values.df <- data.frame(values)


The other way is to change run function so that it directly returns a data frame with a single row.

run <- function(i) {
return(data.frame(a=i,b=i+1,c=i*2))
}


Here we don't need the change anything in the rest of the code.

## parallelMap package

The functionality of parallelMap package is quite similar with that of parallel package except that we don't need to explicitly operate the cluster object. If you don't have this package installed, run the code:

install.packages("parallelMap")


To initialize a cluster, we run the following code:

library(parallelMap)
parallelStart("socket",cpus=4)


Then the environment has an implicitly defined local cluster of 4 CPUs, each node of which communicate with each other by socket. Here you don't have to know anything about socket. We have just created a similar cluster as we did with parallel package. But this time, we don't need to manage the cluster object by ourselves. The package will automatically manage it.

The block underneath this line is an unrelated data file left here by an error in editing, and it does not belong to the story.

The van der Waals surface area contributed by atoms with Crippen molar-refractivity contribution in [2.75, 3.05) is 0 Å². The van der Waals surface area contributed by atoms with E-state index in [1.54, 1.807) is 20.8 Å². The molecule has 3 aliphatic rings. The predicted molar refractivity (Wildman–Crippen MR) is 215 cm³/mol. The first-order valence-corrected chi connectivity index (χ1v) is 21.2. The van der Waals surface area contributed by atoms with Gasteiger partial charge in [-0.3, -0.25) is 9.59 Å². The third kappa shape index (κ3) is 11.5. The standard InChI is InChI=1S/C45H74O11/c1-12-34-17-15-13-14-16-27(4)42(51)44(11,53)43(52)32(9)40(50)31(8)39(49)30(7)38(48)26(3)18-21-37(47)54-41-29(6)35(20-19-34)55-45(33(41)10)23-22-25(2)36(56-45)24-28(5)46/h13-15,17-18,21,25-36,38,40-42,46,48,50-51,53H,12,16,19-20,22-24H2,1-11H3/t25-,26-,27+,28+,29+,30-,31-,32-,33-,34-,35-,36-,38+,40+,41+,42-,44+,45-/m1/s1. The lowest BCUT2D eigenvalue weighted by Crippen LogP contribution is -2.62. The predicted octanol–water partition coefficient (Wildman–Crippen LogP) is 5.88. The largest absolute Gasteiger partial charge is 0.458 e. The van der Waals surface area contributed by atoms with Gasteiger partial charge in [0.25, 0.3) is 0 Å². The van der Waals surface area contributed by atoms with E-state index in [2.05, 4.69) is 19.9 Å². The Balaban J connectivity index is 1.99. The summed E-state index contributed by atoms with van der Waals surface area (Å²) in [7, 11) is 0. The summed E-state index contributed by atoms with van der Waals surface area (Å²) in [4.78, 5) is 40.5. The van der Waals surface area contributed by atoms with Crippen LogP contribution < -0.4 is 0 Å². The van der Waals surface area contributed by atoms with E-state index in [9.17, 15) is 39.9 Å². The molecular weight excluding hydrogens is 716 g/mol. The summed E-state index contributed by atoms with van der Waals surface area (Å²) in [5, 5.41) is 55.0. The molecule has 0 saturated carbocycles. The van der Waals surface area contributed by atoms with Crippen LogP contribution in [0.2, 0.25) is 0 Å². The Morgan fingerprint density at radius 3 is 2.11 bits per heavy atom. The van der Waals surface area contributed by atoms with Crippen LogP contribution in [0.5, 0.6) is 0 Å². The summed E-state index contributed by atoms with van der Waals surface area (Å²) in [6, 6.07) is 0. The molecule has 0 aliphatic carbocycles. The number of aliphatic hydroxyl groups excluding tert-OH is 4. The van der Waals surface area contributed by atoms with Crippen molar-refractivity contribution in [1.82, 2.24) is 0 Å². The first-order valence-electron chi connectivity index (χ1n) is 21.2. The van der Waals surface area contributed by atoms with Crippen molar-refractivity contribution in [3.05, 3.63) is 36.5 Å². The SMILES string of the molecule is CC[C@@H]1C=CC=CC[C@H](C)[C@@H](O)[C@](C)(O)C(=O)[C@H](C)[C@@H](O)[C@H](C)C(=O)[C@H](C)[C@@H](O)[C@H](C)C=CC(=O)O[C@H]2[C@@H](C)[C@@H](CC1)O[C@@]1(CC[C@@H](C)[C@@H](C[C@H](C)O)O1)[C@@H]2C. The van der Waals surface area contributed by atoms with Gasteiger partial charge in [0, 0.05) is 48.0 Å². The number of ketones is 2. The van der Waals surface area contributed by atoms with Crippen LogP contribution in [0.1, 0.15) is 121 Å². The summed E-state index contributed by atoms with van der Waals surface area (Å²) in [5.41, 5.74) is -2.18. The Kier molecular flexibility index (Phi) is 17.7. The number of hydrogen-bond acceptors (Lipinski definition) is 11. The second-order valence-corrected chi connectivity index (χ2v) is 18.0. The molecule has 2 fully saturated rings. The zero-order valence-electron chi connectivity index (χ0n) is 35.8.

To run the same task we did before, we run the code:

result <- parallelLapply(1:100,run)
values <- do.call(rbind,result)


Note that here we use parallelLapply and don't need to explicitly specify which cluster we use since on a local machine we usually have only one cluster. The code looks much simpler. In addition, the way to produce data frames perfectly applies here too.

# Conclusion

A tip for writing R loop in which iterations are independent with each other is to eliminate it. I rarely use for when sapply and lapply can finish the same task. If you use these high-order functions, it is likely that they can be easily switched to a parallel version.

As a result, a better development procedure is like this: First, write code with sapply or lapply to ensure the code works. Then alter these functions to their parallel version if you need a higher performance.

This post only works for the situation where the function each node runs does not require non-elementary packages and does not refer to outer resources in the environment. In my later posts, I will introduce how we run functions in standalone code file over cluster nodes which may require non-elementary packages, and how we pass variables in the current environment to the environment of the cluster nodes.